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State-level R&D tax credits create startups, but don’t help them succeed


Research and development tax benefits are touted as a way to encourage economic development and innovation, but new research from MIT Sloan entrepreneurship and strategy professor Scott Stern suggests these benefits don’t guarantee rapid, high-entrepreneurial growth.

In their working paper “The Impact of State-Level R&D Tax Credits on the Quantity and Quality of Entrepreneurship,” Stern and his co-authors write that while local R&D tax credits encourage the type of entrepreneurship needed for economic growth, they “offer no universal salve for accelerating entrepreneurial ecosystems.”


State-level R&D tax credits were linked to a 7% increase in the rate of net new businesses.

“Counties with R&D credits are no more effective at helping startups to realize growth outcomes than those without,” the researchers write. “Thus, while R&D tax credits will lead to creation of more growth-oriented startups, policymakers cannot also count on R&D tax credits to improve those startups’ performances.”

Stern’s co-authors are Jorge Guzman, an MIT Innovation Initiative research affiliate and Columbia Business School assistant professor, and Catherine Fazio, managing director of the Laboratory for Innovation Science and Policy at the MIT Innovation Initiative.

The authors analyzed all new business registrations from 34 U.S. states between 1988 and 2012 (more than 18.9 million businesses), combined with information from the Panel Database on Incentives and Taxes, which lists taxes and business incentives for 42 cities across 33 states from 1990-2015.

R&D credits are slow and steady

According to the study, R&D tax credits were linked to a 7% increase in the rate of net new businesses.

Counties with R&D credits also had a 7.5% higher number of new businesses than counties without those credits, as well as a higher “quality-adjusted quantity of entrepreneurship,” essentially more businesses that are more likely to grow.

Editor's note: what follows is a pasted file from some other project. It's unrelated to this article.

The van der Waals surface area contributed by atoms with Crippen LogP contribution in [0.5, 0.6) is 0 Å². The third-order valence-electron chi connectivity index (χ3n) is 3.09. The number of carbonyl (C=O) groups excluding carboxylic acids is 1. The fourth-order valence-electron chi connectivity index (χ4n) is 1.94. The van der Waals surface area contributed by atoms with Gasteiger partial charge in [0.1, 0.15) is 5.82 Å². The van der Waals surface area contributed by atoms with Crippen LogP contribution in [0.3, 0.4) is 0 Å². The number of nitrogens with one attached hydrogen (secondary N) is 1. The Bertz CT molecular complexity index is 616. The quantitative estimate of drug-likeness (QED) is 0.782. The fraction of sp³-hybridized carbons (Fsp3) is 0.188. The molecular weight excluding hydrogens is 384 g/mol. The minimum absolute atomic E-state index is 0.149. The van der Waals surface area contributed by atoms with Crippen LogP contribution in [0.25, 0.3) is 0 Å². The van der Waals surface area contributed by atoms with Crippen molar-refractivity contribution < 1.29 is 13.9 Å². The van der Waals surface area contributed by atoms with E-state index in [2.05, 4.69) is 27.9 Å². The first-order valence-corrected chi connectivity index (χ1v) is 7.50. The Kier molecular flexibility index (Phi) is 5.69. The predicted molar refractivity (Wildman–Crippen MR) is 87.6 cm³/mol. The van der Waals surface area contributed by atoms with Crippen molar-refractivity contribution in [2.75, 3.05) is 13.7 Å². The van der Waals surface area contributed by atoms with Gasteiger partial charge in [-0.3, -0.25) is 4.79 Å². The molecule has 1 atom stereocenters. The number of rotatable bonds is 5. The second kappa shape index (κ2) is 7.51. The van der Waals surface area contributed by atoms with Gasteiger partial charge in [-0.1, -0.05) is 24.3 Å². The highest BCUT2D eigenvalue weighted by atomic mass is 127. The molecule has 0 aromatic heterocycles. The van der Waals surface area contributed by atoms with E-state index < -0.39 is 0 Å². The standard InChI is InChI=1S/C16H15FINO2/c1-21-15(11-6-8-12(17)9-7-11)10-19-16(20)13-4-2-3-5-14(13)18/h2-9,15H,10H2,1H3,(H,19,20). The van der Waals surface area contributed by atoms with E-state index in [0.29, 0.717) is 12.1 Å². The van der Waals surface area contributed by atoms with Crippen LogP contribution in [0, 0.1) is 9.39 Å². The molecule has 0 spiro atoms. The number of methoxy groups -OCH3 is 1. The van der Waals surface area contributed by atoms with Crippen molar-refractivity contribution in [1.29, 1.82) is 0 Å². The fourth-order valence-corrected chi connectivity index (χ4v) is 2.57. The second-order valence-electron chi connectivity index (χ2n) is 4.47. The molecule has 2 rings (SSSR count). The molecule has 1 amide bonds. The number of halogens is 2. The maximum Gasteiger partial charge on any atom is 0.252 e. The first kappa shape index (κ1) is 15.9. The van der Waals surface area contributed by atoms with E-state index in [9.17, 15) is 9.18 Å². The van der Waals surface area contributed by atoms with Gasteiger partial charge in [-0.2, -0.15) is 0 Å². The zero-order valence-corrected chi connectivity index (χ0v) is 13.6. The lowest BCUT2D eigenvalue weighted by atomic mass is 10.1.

And the increase in new startups won’t be immediate. The researchers observed a 2% rise in the rate of new startups each year throughout a 10-year period — a 20% total increase.

“Our results provide evidence showing that there is a significant effect of state R&D tax credits on the rate of entrepreneurship, but that this effect only accumulates through time,” the researchers write. “Counties should expect to wait a few years following the introduction of a credit to see any initial effects and up to a decade to see effects that are substantial.”

Investment benefits can crowd out newcomers

R&D tax credits aren’t the only economic development options for counties, but the researchers found that not all benefits are created equal — at least in terms of helping or harming early-stage startups.

State-level investment tax credits have been used for the past few decades by larger, more established companies purchasing machinery and buildings, the paper stated.

These credits are linked to a 5% drop in the number of new businesses in a county and a 9% decrease in the regional entrepreneurial potential, meaning less potential high-growth businesses.

And while R&D credits are linked to a 20% rise in the rate of new startups throughout a 10-year period, for that same timeframe, investment credits drop expected growth outcomes by 1.2% per year and 12% in total.

“Generally, we concluded the effects of the investment tax credit are negative on entrepreneurship, and more specifically high growth potential firms, suggesting a ‘crowding out’ effect on investment in the region as the investment tax credit is taken advantage of by large companies,” the researchers write.

Tax credit takeaways

So what can counties do to promote innovation and entrepreneurship for their new and established businesses?

Stern and his co-authors recommended patience as well as a mix of incentives to avoid ending up with benefits that are at odds with one another.

“Overall,” the researchers write, “our findings counsel in favor of ‘patient’ and targeted policy — offering longstanding tax incentives tailored towards the revenue trajectories of high-potential growth startups and encouraging investment in initiatives, including public-private partnerships, that support this important category of newly-founded firms.”

For more info Meredith Somers News Writer (617) 715-4216